University of Michigan Opera Theatre shines with classic 'Don Giovanni'
photo by Peter Smith Photography
The opera in two acts premiered in 1787, and the enduring power of its music is a testament to Mozart's genius. Director Robert Swedberg's production is set in New Orleans in the 1780s—a good fit for the societal and supernatural dimensions of the story. It was enhanced by Gary Decker's excellent scenic designs, which are some of the best the theater has had in years.
Conductor Christopher James Lees led the University Symphony Orchestra through an elegant, well-paced performance. And Swedberg's English translations of Lorenzo da Ponte's libretto projected over the stage were contemporary and concise.
Jonathan Lasch shone in the title role, his strong baritone voice and powerful presence carrying the story of the notorious womanizer. Isaac Droscha as Giovanni's servant, Leporello, balanced a lot of comic action with his rich bass voice. Soprano Leann Schuering sailed through the role of the peasant girl Zerlina, delivering a refined performance with ease. (The opera is double cast.)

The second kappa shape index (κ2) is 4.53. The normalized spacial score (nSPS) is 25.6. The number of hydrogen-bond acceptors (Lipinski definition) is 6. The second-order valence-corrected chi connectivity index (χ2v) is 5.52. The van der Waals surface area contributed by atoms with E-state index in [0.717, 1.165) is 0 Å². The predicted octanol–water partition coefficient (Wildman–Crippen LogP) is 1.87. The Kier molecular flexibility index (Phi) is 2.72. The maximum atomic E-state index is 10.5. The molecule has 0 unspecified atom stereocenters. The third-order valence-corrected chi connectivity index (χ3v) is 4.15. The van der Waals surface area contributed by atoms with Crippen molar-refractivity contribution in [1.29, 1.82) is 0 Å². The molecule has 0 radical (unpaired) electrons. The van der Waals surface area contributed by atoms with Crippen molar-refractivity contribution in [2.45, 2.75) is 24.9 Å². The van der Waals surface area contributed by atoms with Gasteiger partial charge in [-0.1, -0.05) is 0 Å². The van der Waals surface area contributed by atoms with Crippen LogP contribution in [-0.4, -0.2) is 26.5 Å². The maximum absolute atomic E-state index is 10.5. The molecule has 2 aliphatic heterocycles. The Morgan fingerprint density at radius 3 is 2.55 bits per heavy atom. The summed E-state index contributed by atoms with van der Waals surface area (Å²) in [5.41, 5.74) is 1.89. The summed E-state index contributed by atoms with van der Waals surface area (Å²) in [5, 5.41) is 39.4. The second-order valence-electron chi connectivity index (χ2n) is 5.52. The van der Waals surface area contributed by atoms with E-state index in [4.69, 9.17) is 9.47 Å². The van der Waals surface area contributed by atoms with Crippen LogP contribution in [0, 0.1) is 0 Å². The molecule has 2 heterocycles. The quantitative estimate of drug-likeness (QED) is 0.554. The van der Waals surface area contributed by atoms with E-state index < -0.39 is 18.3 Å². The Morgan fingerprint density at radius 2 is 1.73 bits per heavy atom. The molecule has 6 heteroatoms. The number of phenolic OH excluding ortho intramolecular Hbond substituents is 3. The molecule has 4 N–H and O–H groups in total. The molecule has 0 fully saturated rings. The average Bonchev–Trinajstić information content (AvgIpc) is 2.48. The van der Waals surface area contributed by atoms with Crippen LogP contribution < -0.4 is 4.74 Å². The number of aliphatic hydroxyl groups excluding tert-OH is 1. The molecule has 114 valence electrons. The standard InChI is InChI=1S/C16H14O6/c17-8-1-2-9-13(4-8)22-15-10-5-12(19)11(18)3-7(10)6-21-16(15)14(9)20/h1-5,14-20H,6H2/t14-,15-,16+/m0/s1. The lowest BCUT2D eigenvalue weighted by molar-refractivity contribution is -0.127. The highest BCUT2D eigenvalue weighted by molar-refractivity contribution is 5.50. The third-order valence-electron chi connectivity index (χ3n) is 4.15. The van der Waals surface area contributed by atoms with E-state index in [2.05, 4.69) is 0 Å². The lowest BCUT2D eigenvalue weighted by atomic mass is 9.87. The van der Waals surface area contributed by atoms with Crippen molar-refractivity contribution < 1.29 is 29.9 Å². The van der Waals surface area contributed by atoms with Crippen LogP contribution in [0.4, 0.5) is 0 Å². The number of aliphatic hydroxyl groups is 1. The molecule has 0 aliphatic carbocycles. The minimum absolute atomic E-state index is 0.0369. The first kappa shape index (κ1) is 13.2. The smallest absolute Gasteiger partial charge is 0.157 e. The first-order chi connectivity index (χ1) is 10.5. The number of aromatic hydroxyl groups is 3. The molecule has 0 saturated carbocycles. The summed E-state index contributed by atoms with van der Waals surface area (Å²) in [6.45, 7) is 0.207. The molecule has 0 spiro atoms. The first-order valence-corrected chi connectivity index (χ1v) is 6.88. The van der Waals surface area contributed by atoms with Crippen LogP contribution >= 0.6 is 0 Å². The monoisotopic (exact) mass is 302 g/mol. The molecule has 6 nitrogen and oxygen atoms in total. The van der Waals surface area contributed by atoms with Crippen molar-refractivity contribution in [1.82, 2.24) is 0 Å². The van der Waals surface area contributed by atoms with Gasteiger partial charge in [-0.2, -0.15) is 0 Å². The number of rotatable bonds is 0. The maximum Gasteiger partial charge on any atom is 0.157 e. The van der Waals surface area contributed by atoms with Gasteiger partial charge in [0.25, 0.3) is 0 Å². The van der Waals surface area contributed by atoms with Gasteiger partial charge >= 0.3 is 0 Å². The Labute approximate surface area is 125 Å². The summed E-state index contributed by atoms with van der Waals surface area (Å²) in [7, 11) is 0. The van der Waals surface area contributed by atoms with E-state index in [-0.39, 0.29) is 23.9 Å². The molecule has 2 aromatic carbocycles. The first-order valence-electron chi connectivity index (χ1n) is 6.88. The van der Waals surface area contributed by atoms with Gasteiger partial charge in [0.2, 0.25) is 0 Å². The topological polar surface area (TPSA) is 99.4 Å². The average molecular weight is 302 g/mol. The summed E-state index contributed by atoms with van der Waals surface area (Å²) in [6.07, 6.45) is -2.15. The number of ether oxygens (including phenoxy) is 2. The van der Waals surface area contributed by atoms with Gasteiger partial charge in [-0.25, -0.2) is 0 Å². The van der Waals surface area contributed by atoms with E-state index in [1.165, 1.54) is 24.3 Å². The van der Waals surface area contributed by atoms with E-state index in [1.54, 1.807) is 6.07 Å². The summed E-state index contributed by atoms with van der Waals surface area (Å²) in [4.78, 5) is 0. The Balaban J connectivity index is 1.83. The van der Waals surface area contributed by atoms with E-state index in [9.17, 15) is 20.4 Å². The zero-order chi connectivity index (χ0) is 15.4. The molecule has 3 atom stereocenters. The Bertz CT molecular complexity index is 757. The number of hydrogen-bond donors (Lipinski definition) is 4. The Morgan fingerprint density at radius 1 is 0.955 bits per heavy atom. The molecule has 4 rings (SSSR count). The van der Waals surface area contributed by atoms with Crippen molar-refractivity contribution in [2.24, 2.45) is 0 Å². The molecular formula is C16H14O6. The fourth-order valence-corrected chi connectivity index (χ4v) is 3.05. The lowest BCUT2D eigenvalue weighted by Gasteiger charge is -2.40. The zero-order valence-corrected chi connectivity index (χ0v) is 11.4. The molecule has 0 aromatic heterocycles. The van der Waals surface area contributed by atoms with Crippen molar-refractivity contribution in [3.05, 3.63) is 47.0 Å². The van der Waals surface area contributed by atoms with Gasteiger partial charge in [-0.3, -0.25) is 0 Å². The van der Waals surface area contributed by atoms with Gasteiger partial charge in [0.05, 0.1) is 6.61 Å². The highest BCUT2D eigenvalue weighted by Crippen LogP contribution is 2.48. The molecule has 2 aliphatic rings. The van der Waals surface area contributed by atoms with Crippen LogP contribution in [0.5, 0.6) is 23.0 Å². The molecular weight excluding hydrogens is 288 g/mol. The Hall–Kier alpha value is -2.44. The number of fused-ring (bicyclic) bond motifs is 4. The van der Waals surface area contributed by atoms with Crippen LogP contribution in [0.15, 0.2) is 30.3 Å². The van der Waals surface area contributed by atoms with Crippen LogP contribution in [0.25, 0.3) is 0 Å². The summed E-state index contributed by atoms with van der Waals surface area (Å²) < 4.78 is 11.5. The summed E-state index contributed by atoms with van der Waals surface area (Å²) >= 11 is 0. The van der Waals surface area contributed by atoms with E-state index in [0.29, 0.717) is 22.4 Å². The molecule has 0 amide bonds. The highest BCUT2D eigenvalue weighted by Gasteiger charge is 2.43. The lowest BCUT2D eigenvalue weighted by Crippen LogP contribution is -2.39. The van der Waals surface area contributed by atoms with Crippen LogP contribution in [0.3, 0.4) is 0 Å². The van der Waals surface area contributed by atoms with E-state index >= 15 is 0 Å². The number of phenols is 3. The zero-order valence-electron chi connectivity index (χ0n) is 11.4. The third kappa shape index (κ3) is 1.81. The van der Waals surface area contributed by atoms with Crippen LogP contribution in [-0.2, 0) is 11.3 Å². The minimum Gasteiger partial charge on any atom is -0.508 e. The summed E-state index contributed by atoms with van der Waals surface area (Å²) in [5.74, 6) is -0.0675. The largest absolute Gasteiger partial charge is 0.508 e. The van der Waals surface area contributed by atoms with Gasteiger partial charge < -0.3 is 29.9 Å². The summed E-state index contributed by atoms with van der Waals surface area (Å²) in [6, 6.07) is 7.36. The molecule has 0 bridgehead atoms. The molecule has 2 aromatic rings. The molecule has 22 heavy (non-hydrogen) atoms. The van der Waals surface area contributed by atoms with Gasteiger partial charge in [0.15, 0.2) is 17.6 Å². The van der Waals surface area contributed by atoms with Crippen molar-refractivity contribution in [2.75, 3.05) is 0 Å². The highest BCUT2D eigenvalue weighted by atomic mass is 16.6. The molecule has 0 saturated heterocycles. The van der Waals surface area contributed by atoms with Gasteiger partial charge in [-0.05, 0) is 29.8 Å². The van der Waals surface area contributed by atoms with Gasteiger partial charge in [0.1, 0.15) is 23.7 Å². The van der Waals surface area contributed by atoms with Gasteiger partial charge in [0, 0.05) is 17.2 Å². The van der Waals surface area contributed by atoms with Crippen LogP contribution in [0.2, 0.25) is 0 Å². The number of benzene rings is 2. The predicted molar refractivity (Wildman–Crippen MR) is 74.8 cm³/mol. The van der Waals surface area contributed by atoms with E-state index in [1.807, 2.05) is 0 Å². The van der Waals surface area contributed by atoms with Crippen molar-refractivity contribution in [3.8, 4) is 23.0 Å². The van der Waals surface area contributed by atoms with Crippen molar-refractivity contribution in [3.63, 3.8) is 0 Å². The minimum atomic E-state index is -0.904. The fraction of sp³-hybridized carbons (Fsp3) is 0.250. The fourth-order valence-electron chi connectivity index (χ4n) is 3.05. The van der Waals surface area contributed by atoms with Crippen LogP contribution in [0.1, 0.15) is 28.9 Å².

Jonas Hacker lent his brilliant tenor voice to the role of Don Ottavio. And soprano Catherine O'Rourke as Donna Anna provided some remarkable moments with her subtle grace and her voice's gorgeous upper range. Soprano Antonina Chekhovskaya was solid in her performance as Donna Elvira, often commanding the stage when she sang. And Jonathan Schechner's soft-edged bass was a good fit with the role of Masetto. Nicholas Davis put in an authoritative performance as the Commendatore, his bass voice and stage presence giving gravitas to the vengeful spirit.
The burnished jewel tones of the costumes were stunning against the sets, and were well balanced in color and detail by costume designer Jeff Bauer.
One of the most visually captivating moments was Lauren Jacob's silent role as the Mamba Priestess, as she conjured up a voodoo doll while bedecked in beads and jewels. The scene was set in a New Orleans cemetery and was especially evocatively lit by lighting director Charles Malott.